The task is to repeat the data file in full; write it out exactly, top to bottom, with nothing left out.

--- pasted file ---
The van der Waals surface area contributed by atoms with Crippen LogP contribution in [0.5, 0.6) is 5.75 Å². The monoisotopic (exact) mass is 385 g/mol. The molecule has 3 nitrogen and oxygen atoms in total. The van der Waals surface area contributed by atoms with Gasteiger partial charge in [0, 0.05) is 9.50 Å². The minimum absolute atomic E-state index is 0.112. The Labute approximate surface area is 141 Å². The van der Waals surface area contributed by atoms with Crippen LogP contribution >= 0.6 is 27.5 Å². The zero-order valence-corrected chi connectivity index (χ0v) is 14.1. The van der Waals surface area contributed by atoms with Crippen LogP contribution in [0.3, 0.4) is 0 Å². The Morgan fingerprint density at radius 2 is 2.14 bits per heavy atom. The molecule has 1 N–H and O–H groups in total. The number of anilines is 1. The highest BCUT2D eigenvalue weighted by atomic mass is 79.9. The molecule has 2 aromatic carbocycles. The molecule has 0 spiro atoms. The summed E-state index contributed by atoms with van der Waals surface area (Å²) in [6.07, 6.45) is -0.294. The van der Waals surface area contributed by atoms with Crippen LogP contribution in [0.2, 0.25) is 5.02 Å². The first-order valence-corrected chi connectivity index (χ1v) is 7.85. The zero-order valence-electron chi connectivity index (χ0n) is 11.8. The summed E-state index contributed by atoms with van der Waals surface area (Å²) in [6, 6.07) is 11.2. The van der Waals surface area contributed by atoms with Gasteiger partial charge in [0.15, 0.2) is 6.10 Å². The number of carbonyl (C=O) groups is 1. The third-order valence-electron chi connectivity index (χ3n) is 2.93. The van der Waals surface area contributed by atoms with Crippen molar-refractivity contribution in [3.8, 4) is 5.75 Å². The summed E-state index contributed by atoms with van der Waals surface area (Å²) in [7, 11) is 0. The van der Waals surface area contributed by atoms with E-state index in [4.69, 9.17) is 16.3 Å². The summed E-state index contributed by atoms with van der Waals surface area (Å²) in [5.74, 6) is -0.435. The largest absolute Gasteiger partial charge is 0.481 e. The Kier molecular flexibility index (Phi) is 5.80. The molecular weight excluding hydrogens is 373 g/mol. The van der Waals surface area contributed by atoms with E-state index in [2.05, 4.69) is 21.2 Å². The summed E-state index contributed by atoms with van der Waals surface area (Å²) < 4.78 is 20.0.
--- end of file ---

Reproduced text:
The van der Waals surface area contributed by atoms with Crippen LogP contribution in [0.5, 0.6) is 5.75 Å². The monoisotopic (exact) mass is 385 g/mol. The molecule has 3 nitrogen and oxygen atoms in total. The van der Waals surface area contributed by atoms with Gasteiger partial charge in [0, 0.05) is 9.50 Å². The minimum absolute atomic E-state index is 0.112. The Labute approximate surface area is 141 Å². The van der Waals surface area contributed by atoms with Crippen LogP contribution >= 0.6 is 27.5 Å². The zero-order valence-corrected chi connectivity index (χ0v) is 14.1. The van der Waals surface area contributed by atoms with Crippen LogP contribution in [0.3, 0.4) is 0 Å². The Morgan fingerprint density at radius 2 is 2.14 bits per heavy atom. The molecule has 1 N–H and O–H groups in total. The number of anilines is 1. The highest BCUT2D eigenvalue weighted by atomic mass is 79.9. The molecule has 2 aromatic carbocycles. The molecule has 0 spiro atoms. The summed E-state index contributed by atoms with van der Waals surface area (Å²) in [6.07, 6.45) is -0.294. The van der Waals surface area contributed by atoms with Crippen LogP contribution in [0.2, 0.25) is 5.02 Å². The first-order valence-corrected chi connectivity index (χ1v) is 7.85. The zero-order valence-electron chi connectivity index (χ0n) is 11.8. The summed E-state index contributed by atoms with van der Waals surface area (Å²) in [6, 6.07) is 11.2. The van der Waals surface area contributed by atoms with Gasteiger partial charge in [0.15, 0.2) is 6.10 Å². The number of carbonyl (C=O) groups is 1. The third-order valence-electron chi connectivity index (χ3n) is 2.93. The van der Waals surface area contributed by atoms with Crippen molar-refractivity contribution in [3.8, 4) is 5.75 Å². The summed E-state index contributed by atoms with van der Waals surface area (Å²) in [7, 11) is 0. The van der Waals surface area contributed by atoms with E-state index in [4.69, 9.17) is 16.3 Å². The summed E-state index contributed by atoms with van der Waals surface area (Å²) in [5.74, 6) is -0.435. The largest absolute Gasteiger partial charge is 0.481 e. The Kier molecular flexibility index (Phi) is 5.80. The molecular weight excluding hydrogens is 373 g/mol. The van der Waals surface area contributed by atoms with E-state index in [2.05, 4.69) is 21.2 Å². The summed E-state index contributed by atoms with van der Waals surface area (Å²) < 4.78 is 20.0.